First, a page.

Poseidon uses S-boxes (Substitution boxes) to apply a non-linear transformation to the input data. This non-linearity is crucial for security, as it makes the relationship between the input and output complex and difficult to reverse-engineer or predict. In particular, it strengthens the hash against linear and differential cryptanalysis.

Poseidon uses a specific type of S-boxes, which are based on integer powers of the input. This is in contrast to other S-boxes, say used in AES, which may use other types of functions like lookups, multiplicative inverses, or XOR. Poseidon typically uses integer powers of the input, such as or .

Why Non-linearity Matters

  • Resisting Linear Attacks: Cryptographic algorithms need to withstand linear attacks, where an attacker tries to find linear relations (like invariant subspaces which are like generalizations of eigenvectors) in the algorithm to break it. Non-linear transformations disrupt such linear relationships.
  • Diffusion: Non-linear S-boxes help in spreading the influence of a single input bit over many output bits, a property known as diffusion.

Why choose and ?

  1. Non-linearity:

    • Taking integer powers of numbers like , , , and are inherently non-linear.
    • However, even powers (like or ) do exhibit some linear-like properties that we can see by doing:
      whwere see see that the is itself linear, leading to less non-linear behavior.
    • Odd powers ensure a higher degree of non-linearity, which is more effective in thwarting linear and differential cryptanalysis.
  2. Efficiency in Finite Fields:

    • Computations like and can be very efficiently implemented in finite fields, especially those used in cryptographic applications like ZKPs.
    • These operations strike a balance between providing sufficient non-linearity and being computationally feasible. One could use higher powers like or , but these would be more computationally expensive.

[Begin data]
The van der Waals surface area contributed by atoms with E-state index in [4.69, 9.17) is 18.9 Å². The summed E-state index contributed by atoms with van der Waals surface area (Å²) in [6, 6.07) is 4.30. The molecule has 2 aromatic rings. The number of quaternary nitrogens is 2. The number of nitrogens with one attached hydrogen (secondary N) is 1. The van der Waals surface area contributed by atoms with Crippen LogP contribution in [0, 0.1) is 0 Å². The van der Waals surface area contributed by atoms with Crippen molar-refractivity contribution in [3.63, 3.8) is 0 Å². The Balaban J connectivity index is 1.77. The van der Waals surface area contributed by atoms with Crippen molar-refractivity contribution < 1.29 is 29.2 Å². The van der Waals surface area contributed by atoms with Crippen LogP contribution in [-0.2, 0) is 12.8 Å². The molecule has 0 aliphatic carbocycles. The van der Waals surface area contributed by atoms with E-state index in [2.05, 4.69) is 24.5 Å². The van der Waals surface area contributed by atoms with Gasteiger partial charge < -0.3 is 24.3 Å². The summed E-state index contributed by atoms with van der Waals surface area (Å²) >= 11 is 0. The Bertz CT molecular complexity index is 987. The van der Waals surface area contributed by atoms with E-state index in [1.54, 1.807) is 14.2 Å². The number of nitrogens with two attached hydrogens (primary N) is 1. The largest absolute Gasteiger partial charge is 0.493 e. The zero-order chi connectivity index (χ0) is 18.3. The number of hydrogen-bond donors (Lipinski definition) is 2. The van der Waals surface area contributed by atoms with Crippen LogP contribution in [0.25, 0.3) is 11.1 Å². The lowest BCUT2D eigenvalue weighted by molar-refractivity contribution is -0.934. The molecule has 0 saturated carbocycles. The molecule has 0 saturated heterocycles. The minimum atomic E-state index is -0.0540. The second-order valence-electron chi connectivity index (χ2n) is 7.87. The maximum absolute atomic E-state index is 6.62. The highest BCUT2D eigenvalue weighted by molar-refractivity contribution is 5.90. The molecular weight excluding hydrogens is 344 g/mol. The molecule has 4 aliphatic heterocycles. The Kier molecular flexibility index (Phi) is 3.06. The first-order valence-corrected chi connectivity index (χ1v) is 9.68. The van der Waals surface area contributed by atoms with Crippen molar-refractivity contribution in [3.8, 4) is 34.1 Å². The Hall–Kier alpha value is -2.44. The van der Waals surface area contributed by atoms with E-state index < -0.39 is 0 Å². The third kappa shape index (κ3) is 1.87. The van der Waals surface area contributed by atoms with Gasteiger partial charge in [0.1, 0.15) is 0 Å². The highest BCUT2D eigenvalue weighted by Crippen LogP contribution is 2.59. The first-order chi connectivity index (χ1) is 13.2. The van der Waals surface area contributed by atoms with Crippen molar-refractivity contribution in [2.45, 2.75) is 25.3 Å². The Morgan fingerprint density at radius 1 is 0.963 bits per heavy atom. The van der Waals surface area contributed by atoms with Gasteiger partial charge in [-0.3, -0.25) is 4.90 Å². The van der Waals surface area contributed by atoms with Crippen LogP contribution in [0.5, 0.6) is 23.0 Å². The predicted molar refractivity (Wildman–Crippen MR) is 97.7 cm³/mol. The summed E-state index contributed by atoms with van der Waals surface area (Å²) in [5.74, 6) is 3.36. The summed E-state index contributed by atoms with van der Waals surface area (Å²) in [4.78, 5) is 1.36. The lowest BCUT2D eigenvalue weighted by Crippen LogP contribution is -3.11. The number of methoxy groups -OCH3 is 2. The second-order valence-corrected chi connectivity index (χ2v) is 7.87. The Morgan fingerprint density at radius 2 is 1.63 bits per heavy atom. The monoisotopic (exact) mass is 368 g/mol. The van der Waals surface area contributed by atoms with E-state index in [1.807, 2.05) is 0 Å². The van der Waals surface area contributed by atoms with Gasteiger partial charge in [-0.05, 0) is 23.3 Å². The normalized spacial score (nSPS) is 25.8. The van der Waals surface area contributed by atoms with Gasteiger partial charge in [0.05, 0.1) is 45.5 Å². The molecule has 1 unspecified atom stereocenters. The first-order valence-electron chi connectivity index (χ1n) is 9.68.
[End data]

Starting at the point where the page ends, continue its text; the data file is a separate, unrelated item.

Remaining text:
• ZKPs are typically built on top of polynomial schemes, so using monomials like and is a natural choice as they don't require writing complex circuits.


If we use a function like or in a cryptographic algorithm, we should be wary of whether it is invertible as this could lead to a vulnerability. In the field of real numbers, both and are invertible. However, when it comes to finite fields, this isn't always the case. In finite fields, the invertibility of functions like or depends on the specific properties of the field, especially its size and characteristic.

  1. General Case:

    • In general, for a finite field (where is a prime or a power of a prime), a function is invertible if and only if is coprime to (see this link). This is because of the properties of the multiplicative group of the finite field.
  2. Specific Cases of and :

    • Note that and are prime numbers, so they are always coprime to .

Other kinds of S-boxes

Substitution boxes (S-boxes) are crucial components in many cryptographic systems, used to perform non-linear transformations on input data. While S-boxes like those in the Poseidon hash function often use mathematical functions such as exponentiation in finite fields, there are various other designs and types of S-boxes used in different cryptographic algorithms. Some of these include the use of XOR operations, lookup tables, and more complex algebraic constructions.

  • AES (Advanced Encryption Standard):
    • AES uses a fixed S-box for its non-linear transformation step. The S-box is essentially a predefined 256-element lookup table, where each byte of input is replaced by the byte at the corresponding position in the table.
    • The construction of the AES S-box is based on the multiplicative inverse in the finite field , followed by an affine transformation (which includes XOR with a constant).